US evacuating its citizens from Yemen amid Qaeda threat; Britain withdraws embassy staff

Yemen US qaeda threat.jpg

Washington: The US on Tuesday began evacuating its nationals from Yemen amid a worldwide alert linked to electronic intercepts from Al-Qaeda leader Ayman al-Zawahiri, ordering one of the most serious attacks since 9/11.
The State Department said it had pulled all non-essential personnel from Yemen, and the Pentagon said the US Air Force had flown staffers out today. "In response to a request from the US State Department, early this morning the US Air Force transported personnel out of Sana'a, Yemen, as part of a reduction in emergency personnel," Pentagon press secretary George Little said in a statement.
"The US Department of Defence continues to have personnel on the ground inYemen to support the US State Department and monitor the security situation," CNN quoted Little as saying. The US earlier ordered reduction of embassy staff in Yemenissuing a fresh travel warning of a high security threat level.
The alert came hours after a drone attack killed four Al-Qaeda militants in Yemen and two days after the closure of some two dozen embassies in the Middle East and Africa. "The Department of State ordered a reduction in the number of emergency US Government personnel in Yemen," State Department spokesperson Jen Psaki said in a statement.
"We are concerned about a threat stream indicating the potential for terrorist attacks against US persons or facilities overseas, especially emanating from the Arabian Peninsula," she said. US citizens remaining in Yemen despite the travel warning in effect should limit non-essential travel within the country, she said. 
In its travel warning, the Department of State warns US citizens of the high security threat level in Yemen due to terrorist activities and civil unrest and urged its citizens to defer travel to Yemen and those currently living in Yemen to depart immediately.
 
"US citizens currently in Yemen should depart. As staff levels at the Embassy are restricted, our ability to assist US citizens in an emergency and provide routine consular services remains limited and may be further constrained by the fluid security situation.
 
"This supersedes the Travel Warning for Yemen issued on July 16, 2013," the travel warning said. The US has issued a worldwide alert linked to Zawahiri's intercepted conversations with his deputy in the Arabian Peninsula ordering him to carry out one of the most serious attacks since 9/11, prompting closure of several American diplomatic missions in the region.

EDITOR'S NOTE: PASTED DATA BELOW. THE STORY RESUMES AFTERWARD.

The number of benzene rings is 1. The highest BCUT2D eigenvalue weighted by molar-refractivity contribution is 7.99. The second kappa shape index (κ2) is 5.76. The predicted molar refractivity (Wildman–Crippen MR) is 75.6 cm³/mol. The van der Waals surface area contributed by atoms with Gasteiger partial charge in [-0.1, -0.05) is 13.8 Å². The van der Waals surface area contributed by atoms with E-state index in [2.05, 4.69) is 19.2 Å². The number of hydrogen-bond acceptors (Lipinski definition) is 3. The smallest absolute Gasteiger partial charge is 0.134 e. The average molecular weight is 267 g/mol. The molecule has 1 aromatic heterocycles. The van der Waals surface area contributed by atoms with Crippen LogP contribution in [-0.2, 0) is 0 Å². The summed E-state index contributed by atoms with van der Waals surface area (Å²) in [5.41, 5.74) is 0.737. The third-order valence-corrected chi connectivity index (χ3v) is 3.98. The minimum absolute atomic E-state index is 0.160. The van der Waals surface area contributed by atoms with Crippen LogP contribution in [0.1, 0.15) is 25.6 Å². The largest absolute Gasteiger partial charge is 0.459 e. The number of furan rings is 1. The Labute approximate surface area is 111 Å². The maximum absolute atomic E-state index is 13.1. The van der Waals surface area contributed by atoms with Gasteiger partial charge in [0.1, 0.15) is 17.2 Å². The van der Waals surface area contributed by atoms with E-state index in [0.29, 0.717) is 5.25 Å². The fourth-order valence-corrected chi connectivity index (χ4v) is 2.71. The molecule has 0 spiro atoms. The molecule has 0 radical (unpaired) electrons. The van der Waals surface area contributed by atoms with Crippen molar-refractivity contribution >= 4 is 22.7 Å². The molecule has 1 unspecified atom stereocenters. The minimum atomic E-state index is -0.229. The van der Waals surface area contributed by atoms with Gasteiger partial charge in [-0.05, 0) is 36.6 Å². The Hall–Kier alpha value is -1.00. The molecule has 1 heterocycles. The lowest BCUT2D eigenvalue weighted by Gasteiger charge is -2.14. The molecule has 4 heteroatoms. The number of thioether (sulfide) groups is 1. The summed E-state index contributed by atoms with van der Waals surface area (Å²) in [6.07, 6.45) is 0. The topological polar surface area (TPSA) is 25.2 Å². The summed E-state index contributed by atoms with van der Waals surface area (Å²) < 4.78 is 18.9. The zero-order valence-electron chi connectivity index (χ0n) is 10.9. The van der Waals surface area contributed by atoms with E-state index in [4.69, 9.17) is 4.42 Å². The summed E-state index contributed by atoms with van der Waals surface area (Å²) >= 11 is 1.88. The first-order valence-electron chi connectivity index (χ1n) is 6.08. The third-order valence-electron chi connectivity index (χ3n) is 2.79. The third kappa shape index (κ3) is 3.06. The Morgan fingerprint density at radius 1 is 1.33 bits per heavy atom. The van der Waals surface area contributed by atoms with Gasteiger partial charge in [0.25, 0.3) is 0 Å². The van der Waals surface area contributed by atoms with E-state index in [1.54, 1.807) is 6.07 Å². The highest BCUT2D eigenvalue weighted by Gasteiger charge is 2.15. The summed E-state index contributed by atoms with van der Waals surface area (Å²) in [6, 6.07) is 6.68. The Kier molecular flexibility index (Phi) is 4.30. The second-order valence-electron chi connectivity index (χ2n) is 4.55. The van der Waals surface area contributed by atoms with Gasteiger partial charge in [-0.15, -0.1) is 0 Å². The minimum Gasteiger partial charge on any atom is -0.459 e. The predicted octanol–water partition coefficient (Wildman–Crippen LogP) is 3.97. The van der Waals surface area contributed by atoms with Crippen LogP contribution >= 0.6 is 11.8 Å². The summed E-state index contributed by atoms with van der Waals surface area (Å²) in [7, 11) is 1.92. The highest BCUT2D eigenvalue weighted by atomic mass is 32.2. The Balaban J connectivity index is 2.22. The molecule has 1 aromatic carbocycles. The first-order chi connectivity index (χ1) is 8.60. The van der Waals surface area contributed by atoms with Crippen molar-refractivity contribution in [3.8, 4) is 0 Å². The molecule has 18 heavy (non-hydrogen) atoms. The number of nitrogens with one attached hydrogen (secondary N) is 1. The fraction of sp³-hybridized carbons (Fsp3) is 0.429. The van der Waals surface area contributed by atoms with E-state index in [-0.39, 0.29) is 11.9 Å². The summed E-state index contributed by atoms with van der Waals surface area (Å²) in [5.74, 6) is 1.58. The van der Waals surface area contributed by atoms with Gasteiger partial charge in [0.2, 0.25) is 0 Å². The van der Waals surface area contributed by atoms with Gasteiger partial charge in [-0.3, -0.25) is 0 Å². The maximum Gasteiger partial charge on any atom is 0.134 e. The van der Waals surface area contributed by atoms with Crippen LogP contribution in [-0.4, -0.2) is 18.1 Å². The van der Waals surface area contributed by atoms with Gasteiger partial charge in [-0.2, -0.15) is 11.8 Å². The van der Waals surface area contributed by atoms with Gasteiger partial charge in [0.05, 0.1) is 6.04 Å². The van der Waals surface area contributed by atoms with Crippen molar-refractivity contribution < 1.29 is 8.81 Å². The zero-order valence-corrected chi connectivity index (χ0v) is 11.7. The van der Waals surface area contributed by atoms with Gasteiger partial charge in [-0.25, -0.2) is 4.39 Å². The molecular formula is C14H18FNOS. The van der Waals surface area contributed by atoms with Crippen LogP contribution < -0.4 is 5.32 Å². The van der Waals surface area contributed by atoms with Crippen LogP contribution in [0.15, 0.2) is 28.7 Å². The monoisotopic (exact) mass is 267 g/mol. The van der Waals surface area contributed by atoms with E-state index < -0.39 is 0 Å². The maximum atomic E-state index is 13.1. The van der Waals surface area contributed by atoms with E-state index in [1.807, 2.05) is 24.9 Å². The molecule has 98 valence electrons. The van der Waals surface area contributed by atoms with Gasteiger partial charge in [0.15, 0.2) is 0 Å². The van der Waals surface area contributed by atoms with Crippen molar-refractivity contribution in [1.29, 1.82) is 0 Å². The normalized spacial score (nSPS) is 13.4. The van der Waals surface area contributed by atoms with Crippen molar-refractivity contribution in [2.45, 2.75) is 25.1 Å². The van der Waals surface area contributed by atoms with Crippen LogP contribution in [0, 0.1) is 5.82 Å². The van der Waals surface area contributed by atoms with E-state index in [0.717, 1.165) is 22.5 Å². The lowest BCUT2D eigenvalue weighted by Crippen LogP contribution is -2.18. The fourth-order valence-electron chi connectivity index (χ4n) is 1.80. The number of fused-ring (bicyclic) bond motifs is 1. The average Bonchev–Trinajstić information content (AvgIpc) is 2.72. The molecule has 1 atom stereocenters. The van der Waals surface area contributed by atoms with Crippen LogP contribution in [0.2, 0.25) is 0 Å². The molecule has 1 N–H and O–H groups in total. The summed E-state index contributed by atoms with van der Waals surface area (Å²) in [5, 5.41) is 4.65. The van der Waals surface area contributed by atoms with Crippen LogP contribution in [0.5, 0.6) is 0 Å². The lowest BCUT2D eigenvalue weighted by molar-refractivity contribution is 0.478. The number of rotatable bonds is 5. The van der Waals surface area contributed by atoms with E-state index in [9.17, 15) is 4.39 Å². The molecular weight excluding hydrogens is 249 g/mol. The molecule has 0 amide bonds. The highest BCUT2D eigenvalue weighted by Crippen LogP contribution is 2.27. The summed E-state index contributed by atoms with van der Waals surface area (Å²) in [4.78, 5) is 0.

Zawahiri sent the message to Nasir al-Wuhayshi, the leader of al Qaeda in the Arabian Peninsula, the terror group's Yemeni affiliate, telling him to "do something". US intelligence believes al-Wuhayshi has recently been appointed the overall terror organisation's No. 2 leader. The US closed 22 missions across the Middle East on Sunday and extended the closures of 19 of them till August 10. 
 
Next: Britain withdraws embassy staff from Yemen

Britain withdraws embassy staff from Yemen
 
London: Britain has withdrawn all diplomatic staff from its embassy in Yemen after the US ordered its citizens to leave the country in the wake of a worldwide terror alert.
 
"Due to increased security concerns, all staff in our Yemen embassy have been temporarily withdrawn, and the embassy will remain closed until staff are able to return," an FCO statement said on Tuesday.
 
The British government flew the embassy staff back to the UK overnight. The Foreign and Commonwealth Office (FCO) had already announced the closure of its embassy in Sanaa until the end of the festival of Eid amid a global terror alert. British nationals had previously been advised against travel to Yemen and those in the country urged to leave immediately.
 
"There is a very high threat of kidnap from armed tribes, criminals and terrorists. Be particularly vigilant during Ramadan, when tensions could be heightened," the FCO travel advisory for the country reads. Officials are describing the latest action as a "drawdown", rather than an evacuation.
 
Similar closures of British missions have recently taken place in Benghazi and Damascus. Yemeni intelligence services had discovered that tens of al-Qaeda members had arrived in the Yemeni capital of Sanaa over the past few days in preparation for the implementation of a large plot, the BBC reported.
 
A security source described the plot as dangerous, and suggested it was to include explosions and suicide attacks aimed at Western ambassadors and foreign embassies in Yemen, in addition to operations aimed at the Yemeni military headquarters.
 
The US had ordered all its citizens in the country to leave following a terror alert over the weekend. Twenty two US embassies and consulates in the Middle East and North Africa were also closed on Sunday.
 
Intelligence from telephone conversations last week between the head of al-Qaeda, Ayman al Zawahiri, and the head of its affiliate in Yemen, Nasser al Wuhayshi, reportedly revealed plans about a major attack.
 
The plot is thought to have been one of the most serious against American and other Western interests since the September 11, 2001, attacks, according to US intelligence officials. Meanwhile, international intelligence agency Interpol said countries should show "increased vigilance", after hundreds of terrorists in Iraq, Libya, Pakistan and six other countries were freed in prison escapes. 

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